Sanctuary City

Skiing, west yellowstone, nordic skiing, cross country, montana, bozeman

The white season in West Yellowstone.

Every year, Montana seems to get a little less rugged—bumpy roads are paved over, remote outposts get modern amenities, and comforts increase across the board, eroding the romance of what was once a wide-open land of high adventure. But a few stubborn holdouts remain, where the luxuries of full-scale civilization are held at arm’s length. One of these places is West Yellowstone, which, in wintertime, is still reminiscent of the historic Rocky Mountain West. Roadside snowdrifts higher than your car; sprawling pine forests and picturesque alpine meadows; rustic mountain lodges surrounded by snow-covered glades and gurgling streams; quaint storefronts and hearty steak dinners; smart-aleck bartenders and ornery old shopkeepers; and all around, woodstove smoke rising into the cold alpine air—these are a few of the images that make “West” feel like it’s still part of the frontier. And that’s what keeps people coming back, year after year, to enjoy a weekend or longer in one of Montana’s oldest and most beloved towns. What you may not know, however, is that West isn’t just for sled-heads from Michigan and Minnesota. Indeed, the west entrance to Yellowstone Park makes a mighty fine weekend getaway for dyed-in-the-wool Bozemanites, too.

Yellowstone Park officially opened for the winter in 1971, ushering in the modern era of snowmobiles, snowcoaches, and cross-country skiing. Today, the “white season” in West Yellowstone is almost as popular, and just as important to the local economy, as the summer.

In the late 1800s, a trip into Yellowstone was usually by horseback or wagon and required extensive planning and resources. Therefore, visitation to the tiny, unnamed community at the Park’s western gate was limited to a few hardy souls from nearby territories. The arrival of the stagecoach made the trip more tolerable, and visitation began to increase. Eventually, the need for a railroad line became evident. In 1905, an extension of the Oregon Short Line from Ashton, Idaho began, and by the summer of 1908, the first train of visitors arrived at the west entrance on Union Pacific’s “Yellowstone Special.” The town of West Yellowstone sprang up that summer.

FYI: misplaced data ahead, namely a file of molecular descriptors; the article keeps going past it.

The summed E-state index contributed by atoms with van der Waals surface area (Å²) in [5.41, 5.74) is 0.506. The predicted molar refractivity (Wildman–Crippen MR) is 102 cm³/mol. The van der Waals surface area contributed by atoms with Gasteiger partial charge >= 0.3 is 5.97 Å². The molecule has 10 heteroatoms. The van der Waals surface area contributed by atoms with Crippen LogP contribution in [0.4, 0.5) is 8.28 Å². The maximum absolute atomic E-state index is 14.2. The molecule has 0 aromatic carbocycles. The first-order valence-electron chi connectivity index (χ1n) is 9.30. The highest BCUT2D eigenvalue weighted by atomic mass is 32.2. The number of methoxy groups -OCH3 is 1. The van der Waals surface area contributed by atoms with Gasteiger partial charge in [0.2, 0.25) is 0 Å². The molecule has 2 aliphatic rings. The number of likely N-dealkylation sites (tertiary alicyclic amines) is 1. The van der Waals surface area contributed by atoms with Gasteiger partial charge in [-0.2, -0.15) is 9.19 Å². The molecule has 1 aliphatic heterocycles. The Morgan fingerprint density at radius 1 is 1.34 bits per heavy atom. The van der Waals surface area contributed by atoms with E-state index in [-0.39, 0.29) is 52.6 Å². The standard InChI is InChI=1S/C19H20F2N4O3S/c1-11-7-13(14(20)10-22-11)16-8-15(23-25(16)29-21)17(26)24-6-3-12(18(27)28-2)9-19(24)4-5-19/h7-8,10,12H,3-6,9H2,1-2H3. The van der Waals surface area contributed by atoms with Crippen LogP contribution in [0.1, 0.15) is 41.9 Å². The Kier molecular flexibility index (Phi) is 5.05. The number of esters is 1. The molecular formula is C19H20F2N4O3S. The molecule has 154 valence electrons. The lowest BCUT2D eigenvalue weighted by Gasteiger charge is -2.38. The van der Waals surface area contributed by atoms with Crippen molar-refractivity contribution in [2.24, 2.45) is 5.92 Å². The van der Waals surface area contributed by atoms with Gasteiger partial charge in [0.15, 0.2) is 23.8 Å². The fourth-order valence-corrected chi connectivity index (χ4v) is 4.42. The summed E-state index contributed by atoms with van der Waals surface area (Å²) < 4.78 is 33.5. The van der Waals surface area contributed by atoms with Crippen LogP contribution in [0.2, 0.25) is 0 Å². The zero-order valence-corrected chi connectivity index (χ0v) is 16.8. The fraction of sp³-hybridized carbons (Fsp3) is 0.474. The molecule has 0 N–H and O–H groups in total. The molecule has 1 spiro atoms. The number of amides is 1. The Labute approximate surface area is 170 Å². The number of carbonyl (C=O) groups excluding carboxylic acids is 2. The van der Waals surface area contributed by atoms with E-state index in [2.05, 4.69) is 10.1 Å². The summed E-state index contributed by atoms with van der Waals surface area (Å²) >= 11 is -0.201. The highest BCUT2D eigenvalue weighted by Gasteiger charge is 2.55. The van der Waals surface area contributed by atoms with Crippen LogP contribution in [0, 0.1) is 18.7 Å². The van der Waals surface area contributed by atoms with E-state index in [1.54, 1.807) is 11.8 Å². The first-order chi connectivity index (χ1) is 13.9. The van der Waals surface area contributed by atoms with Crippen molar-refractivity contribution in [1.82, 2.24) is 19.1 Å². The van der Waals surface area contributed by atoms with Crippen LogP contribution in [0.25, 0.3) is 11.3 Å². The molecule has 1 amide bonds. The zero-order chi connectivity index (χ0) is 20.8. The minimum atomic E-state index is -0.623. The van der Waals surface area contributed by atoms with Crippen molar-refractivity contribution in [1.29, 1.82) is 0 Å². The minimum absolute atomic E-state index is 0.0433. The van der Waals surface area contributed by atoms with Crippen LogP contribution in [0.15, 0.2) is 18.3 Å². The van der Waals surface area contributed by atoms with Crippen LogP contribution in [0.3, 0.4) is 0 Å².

The advent of the automobile increased the pace of life in West Yellowstone, and throughout the ensuing decades, the townsite grew rapidly. With more people arriving each summer, new stores and lodges regularly appeared. A temporary slowdown occurred during World War II; but once the war and gas-rationing ended, the town boomed once again. Automobiles soon became the primary mode of transport for West Yellowstone visitors, and after years on the decline, the rail line to West shut down.

Yellowstone Park officially opened for the winter in 1971, ushering in the modern era of snowmobiles, snowcoaches, and cross-country skiing. Today, the “white season” in West Yellowstone is almost as popular, and just as important to the local economy, as the summer.

In terms of recreation, diversity is probably West’s greatest strength. Outdoor enthusiasts of all flavors find enthusiastic outlets. Self-propelled stylists can strap on skis and explore hundreds of miles of trails, both in the Park and in the surrounding National Forest. On the south edge of town, the Rendezvous Trail system offers 30k of groomed trails for both classic and skate-skiing disciplines. Snowshoeing is another great way to see the surrounding countryside; rentals and maps are available at local shops. Most years, West also maintains an ice rink, so bring your skates along, too.West Yellowstone isn’t known as the snowmobiling capital of the world for nothing—and as of yet, there’s no reason to retract that appellation.